Alpaca on the menu
Alpaca meat looks similar to lamb when processed, but offers a milder-flavour.
FIVE years ago, the Hyde family owned 30 show alpacas – but, after years with below average rainfall, they no longer had the grass to sustain them.
Based out of Tallarook, the drought had hit hard.
Instead of animals surrounded by lush green growth, the alpacas were living on bought-in feed.
Felicia and Andrew Hyde, who started off with four alpacas as paddock pets, were caught.
“We had spent years growing our flock, had poured so much time and effort into breeding show animals, and then we had the drought and we had no way of feeding them,” Ms Hyde said.
“All the mainstream farmers – beef and sheep – could de-stock; but no one wanted alpacas in a drought.”
Looking for ways to manage the problem, the Hydes found an abattoir in Western Victoria that would process alpacas for meat.
“We were at a stage where we had to sell them and get out, or we had to find an alternative way to use them.
“So, 18 months ago, we decided to give it a go and market them for consumption.”
Alpaca meat has long been a staple in South America, but is largely restricted in Australia by the “cute” marketing that has been part of the hobby farm scene since alpaca breeding boomed in the 1990s.
In February this year, the Hydes launched Tallarook Meat Co – a business that revolved around not only selling alpaca meat, but also in changing the public perception.
“The biggest barrier, without a doubt, has been customers who can’t get past the idea that they are eating something cute,” Ms Hyde said.
“Those that do try it have been really positive – we have a number of recipe cards we hand out, and that helps people feel confident in the product they are taking home.”
Knowing the health benefits of their product, the Hydes took their meat to DTS Food Laboratories for testing back in January.
The results were clear: alpaca meat has up to half the saturated fat of beef, and in a 100 gram serve has 474kj, 24.8g of protein, and 1.2g of fat - 0.5g saturated, 0.3 mono unsaturated, 0.4g Polyunsaturated and 0.1g Trans fat.
“There are a lot of health benefits to eating alpaca, similar to kangaroo,” Ms Hyde said.
“It is very lean, high in iron and protein but doesn’t have the gamey flavour.”
After originally offering traditional meat cuts, the Hydes branched out into smoked ham, sausages and the aptly named alpacabana.
Selling only at farmers markets across Victoria, Tallarook Meat Co is slowly making in-roads with their increased product range.
“It’s a lovely tasting meat, with a lot to offer – I think it’s about educating the public,” Ms Hyde said.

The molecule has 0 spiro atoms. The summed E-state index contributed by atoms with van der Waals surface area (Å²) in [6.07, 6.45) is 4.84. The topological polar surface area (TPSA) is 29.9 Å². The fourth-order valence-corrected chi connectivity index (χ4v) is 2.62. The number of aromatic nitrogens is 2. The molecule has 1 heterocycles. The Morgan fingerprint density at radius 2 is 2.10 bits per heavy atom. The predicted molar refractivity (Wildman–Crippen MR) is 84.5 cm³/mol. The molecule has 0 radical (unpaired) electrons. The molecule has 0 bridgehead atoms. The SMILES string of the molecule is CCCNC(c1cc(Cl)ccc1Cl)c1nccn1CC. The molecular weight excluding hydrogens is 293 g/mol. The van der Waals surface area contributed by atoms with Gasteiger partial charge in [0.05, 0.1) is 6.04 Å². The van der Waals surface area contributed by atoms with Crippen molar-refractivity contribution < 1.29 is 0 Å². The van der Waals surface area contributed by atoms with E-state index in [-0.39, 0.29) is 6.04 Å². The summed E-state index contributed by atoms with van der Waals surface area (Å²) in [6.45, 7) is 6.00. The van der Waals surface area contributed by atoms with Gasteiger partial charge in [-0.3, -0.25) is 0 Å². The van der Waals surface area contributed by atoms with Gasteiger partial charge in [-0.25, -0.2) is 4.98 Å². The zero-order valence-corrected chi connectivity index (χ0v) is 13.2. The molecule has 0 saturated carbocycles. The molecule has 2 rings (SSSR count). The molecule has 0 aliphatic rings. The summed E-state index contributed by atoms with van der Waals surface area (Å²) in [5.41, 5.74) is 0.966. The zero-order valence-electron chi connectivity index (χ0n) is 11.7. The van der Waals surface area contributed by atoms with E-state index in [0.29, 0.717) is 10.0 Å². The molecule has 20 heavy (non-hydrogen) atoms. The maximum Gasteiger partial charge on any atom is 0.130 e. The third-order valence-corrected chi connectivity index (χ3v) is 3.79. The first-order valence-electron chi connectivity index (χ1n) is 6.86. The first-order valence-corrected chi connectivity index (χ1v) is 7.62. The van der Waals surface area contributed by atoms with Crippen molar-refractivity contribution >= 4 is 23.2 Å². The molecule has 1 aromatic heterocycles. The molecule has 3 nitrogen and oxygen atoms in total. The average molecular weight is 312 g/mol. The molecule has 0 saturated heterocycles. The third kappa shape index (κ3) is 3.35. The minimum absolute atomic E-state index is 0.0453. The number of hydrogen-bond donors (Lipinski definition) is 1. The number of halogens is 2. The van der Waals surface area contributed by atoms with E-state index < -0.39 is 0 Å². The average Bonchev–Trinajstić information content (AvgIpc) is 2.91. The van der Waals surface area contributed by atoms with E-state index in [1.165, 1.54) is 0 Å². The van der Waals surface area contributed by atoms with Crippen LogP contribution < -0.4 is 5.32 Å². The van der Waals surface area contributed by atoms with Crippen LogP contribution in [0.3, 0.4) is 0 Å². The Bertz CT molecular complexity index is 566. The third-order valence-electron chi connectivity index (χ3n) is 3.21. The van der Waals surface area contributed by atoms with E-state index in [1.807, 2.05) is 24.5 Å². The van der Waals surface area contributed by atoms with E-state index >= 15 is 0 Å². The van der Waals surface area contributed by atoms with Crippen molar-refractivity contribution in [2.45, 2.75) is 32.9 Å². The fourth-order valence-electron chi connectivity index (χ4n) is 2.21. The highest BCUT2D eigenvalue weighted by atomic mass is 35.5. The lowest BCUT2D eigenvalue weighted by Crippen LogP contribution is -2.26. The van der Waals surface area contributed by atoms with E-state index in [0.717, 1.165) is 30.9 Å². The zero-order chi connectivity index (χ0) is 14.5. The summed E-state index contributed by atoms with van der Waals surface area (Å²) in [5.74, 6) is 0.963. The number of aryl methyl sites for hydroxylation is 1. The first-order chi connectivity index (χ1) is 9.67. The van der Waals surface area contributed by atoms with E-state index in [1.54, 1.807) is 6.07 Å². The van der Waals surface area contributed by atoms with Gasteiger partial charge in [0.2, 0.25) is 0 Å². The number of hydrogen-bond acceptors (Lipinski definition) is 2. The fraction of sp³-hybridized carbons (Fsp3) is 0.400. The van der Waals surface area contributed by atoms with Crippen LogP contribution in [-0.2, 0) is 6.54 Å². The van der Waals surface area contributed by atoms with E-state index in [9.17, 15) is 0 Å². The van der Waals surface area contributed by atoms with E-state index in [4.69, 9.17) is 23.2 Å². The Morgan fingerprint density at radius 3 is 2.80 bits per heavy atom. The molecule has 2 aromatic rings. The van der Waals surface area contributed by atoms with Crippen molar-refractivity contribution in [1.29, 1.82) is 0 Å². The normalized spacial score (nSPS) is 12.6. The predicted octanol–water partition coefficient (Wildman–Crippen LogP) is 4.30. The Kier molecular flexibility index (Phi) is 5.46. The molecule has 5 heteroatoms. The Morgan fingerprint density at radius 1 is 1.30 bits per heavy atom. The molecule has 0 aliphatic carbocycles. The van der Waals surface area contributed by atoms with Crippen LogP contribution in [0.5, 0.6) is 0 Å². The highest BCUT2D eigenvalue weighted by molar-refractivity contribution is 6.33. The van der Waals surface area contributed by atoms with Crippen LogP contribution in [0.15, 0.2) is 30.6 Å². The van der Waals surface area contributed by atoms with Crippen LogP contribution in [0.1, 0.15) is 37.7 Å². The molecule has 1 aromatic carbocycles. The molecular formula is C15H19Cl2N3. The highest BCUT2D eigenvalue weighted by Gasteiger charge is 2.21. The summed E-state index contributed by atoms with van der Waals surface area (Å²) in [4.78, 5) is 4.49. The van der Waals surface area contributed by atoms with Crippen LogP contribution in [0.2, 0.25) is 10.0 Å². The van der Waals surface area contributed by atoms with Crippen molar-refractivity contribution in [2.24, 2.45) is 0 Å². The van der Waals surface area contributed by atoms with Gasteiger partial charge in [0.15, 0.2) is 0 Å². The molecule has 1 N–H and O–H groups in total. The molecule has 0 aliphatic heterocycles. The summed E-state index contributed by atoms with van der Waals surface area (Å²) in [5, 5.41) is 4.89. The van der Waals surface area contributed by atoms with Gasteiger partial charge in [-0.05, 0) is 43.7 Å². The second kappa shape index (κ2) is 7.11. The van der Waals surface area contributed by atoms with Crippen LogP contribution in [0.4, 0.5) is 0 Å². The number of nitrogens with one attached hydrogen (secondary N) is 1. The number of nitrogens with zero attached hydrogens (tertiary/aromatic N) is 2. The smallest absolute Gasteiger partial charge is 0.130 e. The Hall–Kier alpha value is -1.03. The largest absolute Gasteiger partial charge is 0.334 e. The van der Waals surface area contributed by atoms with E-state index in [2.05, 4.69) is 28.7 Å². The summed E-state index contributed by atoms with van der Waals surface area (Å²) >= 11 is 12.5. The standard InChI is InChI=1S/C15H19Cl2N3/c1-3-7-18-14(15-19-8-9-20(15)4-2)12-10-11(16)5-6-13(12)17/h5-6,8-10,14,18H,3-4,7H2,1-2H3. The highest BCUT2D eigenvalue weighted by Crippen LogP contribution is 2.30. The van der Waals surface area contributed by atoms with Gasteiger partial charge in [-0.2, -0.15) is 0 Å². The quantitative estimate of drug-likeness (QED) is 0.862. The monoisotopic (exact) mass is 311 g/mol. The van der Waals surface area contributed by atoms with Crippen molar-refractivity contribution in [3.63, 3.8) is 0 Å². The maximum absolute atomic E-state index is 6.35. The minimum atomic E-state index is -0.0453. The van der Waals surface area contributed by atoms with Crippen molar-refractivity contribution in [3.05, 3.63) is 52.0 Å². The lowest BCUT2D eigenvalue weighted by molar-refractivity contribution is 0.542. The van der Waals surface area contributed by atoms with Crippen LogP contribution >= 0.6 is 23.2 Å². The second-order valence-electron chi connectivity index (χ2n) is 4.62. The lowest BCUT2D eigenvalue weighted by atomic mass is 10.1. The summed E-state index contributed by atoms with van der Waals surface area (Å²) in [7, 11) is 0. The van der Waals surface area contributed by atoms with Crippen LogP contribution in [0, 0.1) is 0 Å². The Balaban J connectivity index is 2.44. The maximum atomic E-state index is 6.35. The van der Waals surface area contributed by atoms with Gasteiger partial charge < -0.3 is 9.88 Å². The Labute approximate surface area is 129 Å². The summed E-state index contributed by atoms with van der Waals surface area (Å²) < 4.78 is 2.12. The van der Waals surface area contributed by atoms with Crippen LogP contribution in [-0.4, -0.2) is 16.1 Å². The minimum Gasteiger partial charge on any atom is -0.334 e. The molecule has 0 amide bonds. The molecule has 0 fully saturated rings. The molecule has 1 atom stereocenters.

Of course, there is still some tweaking to be done on-farm.
Each alpaca has a gestation period of 11 months, with the animals not processed until 36 months – a total turnaround time of almost four years.
“We are trying out different rates of turn-off – if we send them to the abattoir at two years of age, instead of three, there is around a 20 per cent reduction in the carcass,” Ms Hyde said.
“But we have to weigh that up against the extra 12 months of feeding.”
At three years old, each alpaca has a carcass weight of 35–40kg – with a 62 per cent return on meat.
The Hydes are changing their breeding focus as well – gravitating away from fibre selection and instead trying to develop an animal that is heavier-set with a quicker maturation.
“We still get three wool clips from each animal, which is great, but the quality of the fibre is no longer our driving focus.”
In the spirit of value-adding to their line, Ms Hyde has also started making felt, as well as offering hand-spun fibres.
Retailing starts at $20 per kilo – a small price, Ms Hyde explained, for an animal that takes almost four years to make it onto the table.
“As a commercial proposition, alpacas can’t compete with sheep or cattle,” she said.
“They only have one cria each year, are slow to mature and require specialised handling and shearing.
“Despite that, the price per kilo is similar to lamb.
“We are mindful of the fact that this is a niche product within an already niche market,” Ms Hyde said.
“At the end of the day, we breed sheep and cattle for meat; why wouldn’t we do it with alpaca?”
For more information, or to find out where you can buy Tallarook Meat Co products, check out their Facebook page of the same name.
FLEECE TO FORK: Andrew Hyde, together with his wife Felicia, own and operate Tallarook Meat Co – a new business that wants to see alpaca become a staple on the table.
LOVE YOUR PRODUCT: Even though she concedes alpacas make cute pets, Felicia Hyde knows that every animal must have a financial place on a working farm.
TALLAROOK MEAT CO: The Hyde family are proudly taking their alpaca products to five farmer markets each month.